a) Between 2018 and 2024, the global online gambling market is project to more than double from US$46bil to at least US$94bil. This includes online formats for casino games, poker and sports and race betting. (Statistica, 2018).

b) Given the elevated risk to public health by some of these game forms (e.g. online sports betting) that is exacerbated by easy 24/7 access and targeted advertising, regulators will (and are) facing increasing pressure to govern industries.

c) Gaming versus Gambling. The blurring of the lines between gaming and gambling has become increasingly opaque, to the point that gambling is being incorporated into games (i.e. loot-boxes, skins and betting within games) and people can now bet on gamers (i.e. eSports). Regulators must continuously monitor this blurring of the lines and modernise regulations to address this trend. Belgium has banned loot-boxes. And recently game manufacturers Microsoft, Sony, Nintendo have committed to making loot-boxes more transparent.

     

Q2. Are there anything which regulators should do to prepare ourselves for these trends?

RGC recommends the following measures to prepare for these trends:

a) Use a balanced scorecard to establish key metrics to measure and communicate key performance indicators, for the RG program.

b) Invest in the implementation of RG Information Centres in gambling venues to actively engage players by identifying key market segments and developing specific marketing and management strategies to effectively communicate RG to your diverse customer base.

c) Develop and implement a technology strategy to optimise technology in the provision of responsible gambling solutions.

d) Incorporate an online gambling plan, into the technology strategy, address rapid changes to online gambling, as well as the blurring of the lines between gaming and gambling.

e) Invest in the implementation of an annual research and evaluation plan to facilitate evidenced based regulations and standards are in place and that they are having a positive impact on player attitudes and behavior.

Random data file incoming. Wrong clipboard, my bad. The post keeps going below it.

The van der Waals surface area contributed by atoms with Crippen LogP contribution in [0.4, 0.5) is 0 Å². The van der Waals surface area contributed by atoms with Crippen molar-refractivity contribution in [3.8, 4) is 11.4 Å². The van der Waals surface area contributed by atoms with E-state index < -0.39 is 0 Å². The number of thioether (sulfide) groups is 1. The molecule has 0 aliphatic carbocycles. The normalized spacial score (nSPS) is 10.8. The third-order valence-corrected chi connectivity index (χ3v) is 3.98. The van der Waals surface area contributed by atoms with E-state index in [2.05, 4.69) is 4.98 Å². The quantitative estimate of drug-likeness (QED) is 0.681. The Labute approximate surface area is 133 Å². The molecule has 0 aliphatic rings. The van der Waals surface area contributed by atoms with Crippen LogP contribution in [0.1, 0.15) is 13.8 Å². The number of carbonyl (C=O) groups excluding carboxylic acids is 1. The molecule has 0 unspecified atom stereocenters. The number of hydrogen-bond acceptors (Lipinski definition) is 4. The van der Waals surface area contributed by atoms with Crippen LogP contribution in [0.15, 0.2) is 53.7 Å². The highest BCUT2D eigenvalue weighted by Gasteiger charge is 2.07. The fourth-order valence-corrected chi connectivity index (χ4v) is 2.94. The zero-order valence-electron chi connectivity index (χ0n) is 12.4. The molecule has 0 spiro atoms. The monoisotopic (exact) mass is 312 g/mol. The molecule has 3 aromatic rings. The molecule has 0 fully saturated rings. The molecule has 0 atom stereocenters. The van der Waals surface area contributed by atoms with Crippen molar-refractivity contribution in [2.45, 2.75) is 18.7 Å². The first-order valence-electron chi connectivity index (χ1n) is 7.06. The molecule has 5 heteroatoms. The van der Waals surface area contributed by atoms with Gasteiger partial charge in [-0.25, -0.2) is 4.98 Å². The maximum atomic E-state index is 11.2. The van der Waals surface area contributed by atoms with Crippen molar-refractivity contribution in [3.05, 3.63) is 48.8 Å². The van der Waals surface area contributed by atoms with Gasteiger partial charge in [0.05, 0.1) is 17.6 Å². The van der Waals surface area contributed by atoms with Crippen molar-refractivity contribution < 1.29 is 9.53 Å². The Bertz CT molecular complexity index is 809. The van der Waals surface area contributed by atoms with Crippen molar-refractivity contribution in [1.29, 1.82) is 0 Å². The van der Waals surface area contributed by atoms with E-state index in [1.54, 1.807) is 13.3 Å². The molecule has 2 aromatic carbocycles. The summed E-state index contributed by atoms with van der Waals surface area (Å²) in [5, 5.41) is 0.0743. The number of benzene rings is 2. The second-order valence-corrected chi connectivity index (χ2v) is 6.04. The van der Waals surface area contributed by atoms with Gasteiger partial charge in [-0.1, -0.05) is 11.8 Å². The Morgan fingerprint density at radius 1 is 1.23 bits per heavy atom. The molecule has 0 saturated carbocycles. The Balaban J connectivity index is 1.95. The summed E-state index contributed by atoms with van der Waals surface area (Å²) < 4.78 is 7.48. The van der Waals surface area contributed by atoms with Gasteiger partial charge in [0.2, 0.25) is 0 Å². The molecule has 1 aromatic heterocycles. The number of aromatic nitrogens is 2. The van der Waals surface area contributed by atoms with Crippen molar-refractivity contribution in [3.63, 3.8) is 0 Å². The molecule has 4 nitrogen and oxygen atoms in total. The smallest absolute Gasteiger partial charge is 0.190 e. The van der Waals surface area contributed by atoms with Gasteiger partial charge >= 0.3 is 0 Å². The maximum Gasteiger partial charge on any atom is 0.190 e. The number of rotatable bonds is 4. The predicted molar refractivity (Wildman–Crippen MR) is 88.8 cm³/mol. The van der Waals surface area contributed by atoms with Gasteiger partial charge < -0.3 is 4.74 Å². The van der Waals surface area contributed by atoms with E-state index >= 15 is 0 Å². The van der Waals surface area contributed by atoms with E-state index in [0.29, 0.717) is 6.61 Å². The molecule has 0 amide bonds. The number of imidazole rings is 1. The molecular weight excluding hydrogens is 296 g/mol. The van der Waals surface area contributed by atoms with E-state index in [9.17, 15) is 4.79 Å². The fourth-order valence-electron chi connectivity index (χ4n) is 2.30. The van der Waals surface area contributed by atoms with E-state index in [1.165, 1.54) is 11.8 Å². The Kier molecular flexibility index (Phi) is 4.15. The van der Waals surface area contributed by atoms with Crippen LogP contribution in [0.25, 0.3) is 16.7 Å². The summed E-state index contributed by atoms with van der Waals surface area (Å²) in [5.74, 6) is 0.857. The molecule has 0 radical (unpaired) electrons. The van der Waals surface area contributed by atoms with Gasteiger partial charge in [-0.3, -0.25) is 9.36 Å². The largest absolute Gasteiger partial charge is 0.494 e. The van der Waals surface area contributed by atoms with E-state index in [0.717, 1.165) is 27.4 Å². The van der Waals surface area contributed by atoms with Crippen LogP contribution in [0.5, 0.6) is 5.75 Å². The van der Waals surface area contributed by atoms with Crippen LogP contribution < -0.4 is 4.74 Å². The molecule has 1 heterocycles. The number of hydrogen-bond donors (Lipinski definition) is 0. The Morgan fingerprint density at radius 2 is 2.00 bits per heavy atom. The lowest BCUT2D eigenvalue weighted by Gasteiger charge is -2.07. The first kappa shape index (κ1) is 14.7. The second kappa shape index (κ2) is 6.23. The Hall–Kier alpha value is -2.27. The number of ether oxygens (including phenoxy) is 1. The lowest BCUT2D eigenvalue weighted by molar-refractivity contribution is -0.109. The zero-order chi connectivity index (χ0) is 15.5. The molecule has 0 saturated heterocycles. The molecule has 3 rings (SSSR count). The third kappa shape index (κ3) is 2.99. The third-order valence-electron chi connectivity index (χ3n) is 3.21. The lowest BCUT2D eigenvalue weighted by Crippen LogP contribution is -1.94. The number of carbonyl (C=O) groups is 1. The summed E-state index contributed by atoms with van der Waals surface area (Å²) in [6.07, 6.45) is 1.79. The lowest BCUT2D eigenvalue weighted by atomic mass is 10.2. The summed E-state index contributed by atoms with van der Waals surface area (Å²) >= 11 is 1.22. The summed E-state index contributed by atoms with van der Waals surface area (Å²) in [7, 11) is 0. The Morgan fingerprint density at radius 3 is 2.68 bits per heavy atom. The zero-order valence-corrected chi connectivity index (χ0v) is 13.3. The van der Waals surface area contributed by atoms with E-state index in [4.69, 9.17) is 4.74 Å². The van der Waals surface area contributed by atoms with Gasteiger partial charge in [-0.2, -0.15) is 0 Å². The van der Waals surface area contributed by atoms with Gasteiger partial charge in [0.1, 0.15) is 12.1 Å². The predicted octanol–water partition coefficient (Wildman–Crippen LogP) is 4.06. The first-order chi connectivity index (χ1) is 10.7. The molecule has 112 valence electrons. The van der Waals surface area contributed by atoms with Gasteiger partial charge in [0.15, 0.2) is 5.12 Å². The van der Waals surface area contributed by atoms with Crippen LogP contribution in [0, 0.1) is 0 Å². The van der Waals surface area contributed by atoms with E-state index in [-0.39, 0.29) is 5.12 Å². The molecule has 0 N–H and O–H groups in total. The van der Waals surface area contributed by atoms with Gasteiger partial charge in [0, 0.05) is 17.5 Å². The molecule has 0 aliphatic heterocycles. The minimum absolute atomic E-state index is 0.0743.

f) Work with gaming equipment manufacturers to incorporate RG into games. Consider establishing a technical standards lab to assess new games to ensure they meet RG standards, prior to making them available to patrons.

g) Consider how Singapore will manage the availability of digital currency.



Sandra Morgan
Chairwoman
Nevada Gaming Control Board

Ms Sandra Morgan

Q1. What are some useful insights for regulators that may be drawn from Nevada’s experiences as a regulator of both casino and non-casino gambling products? What are some of the challenges faced in dealing with these two groups of regulatees and does NGCB adopt different stances or considerations for different regulates?

As a regulator of both casino and non-casino gambling products, Nevada has the unique benefit of being able to rely on its well-established statutory framework and regulations that have been tested, revised, and improved for over 50 years. With regard to casino products, the simultaneous goal and challenge is to ensure that our mature regulatory requirements are still relevant as technology continues to evolve. There has been significant development and growth in non-casino gambling products over the last couple of decades, and with new products consistently being proposed, it is imperative that the Nevada Gaming Control Board continues to review our regulations to 1) determine if the activity or product needs to be regulated, and 2) determine the appropriate licensure that may be necessary.  

Q2. What are the recent trends and developments in non-casino gambling products that would be useful for regulators to know? How should regulators respond to these emerging trends and developments?

In Nevada, recent trends in non-casino gambling products include the growth of mobile device based products with regard to sports betting, online gambling, and the use of mobile applications to interact with gaming-related systems. Those involved in non-casino gambling products may not be as familiar with the high level of strict regulation required of the gambling industry. As regulators, it is important to balance the need for strict regulation while providing the industry the ability to test and eventually implement new casino and non-casino gaming products.